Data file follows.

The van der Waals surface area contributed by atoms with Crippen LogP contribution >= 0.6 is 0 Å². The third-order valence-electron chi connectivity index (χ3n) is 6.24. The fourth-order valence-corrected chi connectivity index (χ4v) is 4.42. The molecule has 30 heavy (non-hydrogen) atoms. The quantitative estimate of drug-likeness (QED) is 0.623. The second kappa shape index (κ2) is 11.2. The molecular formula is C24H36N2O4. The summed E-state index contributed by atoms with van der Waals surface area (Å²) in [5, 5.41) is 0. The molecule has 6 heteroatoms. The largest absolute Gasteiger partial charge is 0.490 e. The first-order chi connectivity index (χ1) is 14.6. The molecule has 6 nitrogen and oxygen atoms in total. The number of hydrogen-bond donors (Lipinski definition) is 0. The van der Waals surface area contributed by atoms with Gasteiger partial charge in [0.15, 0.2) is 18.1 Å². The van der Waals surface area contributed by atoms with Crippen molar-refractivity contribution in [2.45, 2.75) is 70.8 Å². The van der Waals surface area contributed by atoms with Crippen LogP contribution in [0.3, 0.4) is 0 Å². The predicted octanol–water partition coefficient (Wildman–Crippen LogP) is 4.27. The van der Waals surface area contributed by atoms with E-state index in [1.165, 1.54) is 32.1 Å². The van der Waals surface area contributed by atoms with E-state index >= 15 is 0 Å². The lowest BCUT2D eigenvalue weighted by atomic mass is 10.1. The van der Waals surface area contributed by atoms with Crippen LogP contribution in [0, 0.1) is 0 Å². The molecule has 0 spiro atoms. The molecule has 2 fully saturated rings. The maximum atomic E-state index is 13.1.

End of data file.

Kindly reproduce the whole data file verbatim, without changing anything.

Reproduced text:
The van der Waals surface area contributed by atoms with Crippen LogP contribution >= 0.6 is 0 Å². The third-order valence-electron chi connectivity index (χ3n) is 6.24. The fourth-order valence-corrected chi connectivity index (χ4v) is 4.42. The molecule has 30 heavy (non-hydrogen) atoms. The quantitative estimate of drug-likeness (QED) is 0.623. The second kappa shape index (κ2) is 11.2. The molecular formula is C24H36N2O4. The summed E-state index contributed by atoms with van der Waals surface area (Å²) in [5, 5.41) is 0. The molecule has 6 heteroatoms. The largest absolute Gasteiger partial charge is 0.490 e. The first-order chi connectivity index (χ1) is 14.6. The molecule has 6 nitrogen and oxygen atoms in total. The number of hydrogen-bond donors (Lipinski definition) is 0. The van der Waals surface area contributed by atoms with Gasteiger partial charge in [0.15, 0.2) is 18.1 Å². The van der Waals surface area contributed by atoms with Crippen molar-refractivity contribution in [2.45, 2.75) is 70.8 Å². The van der Waals surface area contributed by atoms with Crippen LogP contribution in [0.3, 0.4) is 0 Å². The predicted octanol–water partition coefficient (Wildman–Crippen LogP) is 4.27. The van der Waals surface area contributed by atoms with E-state index in [1.165, 1.54) is 32.1 Å². The van der Waals surface area contributed by atoms with E-state index >= 15 is 0 Å². The lowest BCUT2D eigenvalue weighted by atomic mass is 10.1. The van der Waals surface area contributed by atoms with Crippen LogP contribution in [0, 0.1) is 0 Å². The molecule has 0 spiro atoms. The molecule has 2 fully saturated rings. The maximum atomic E-state index is 13.1.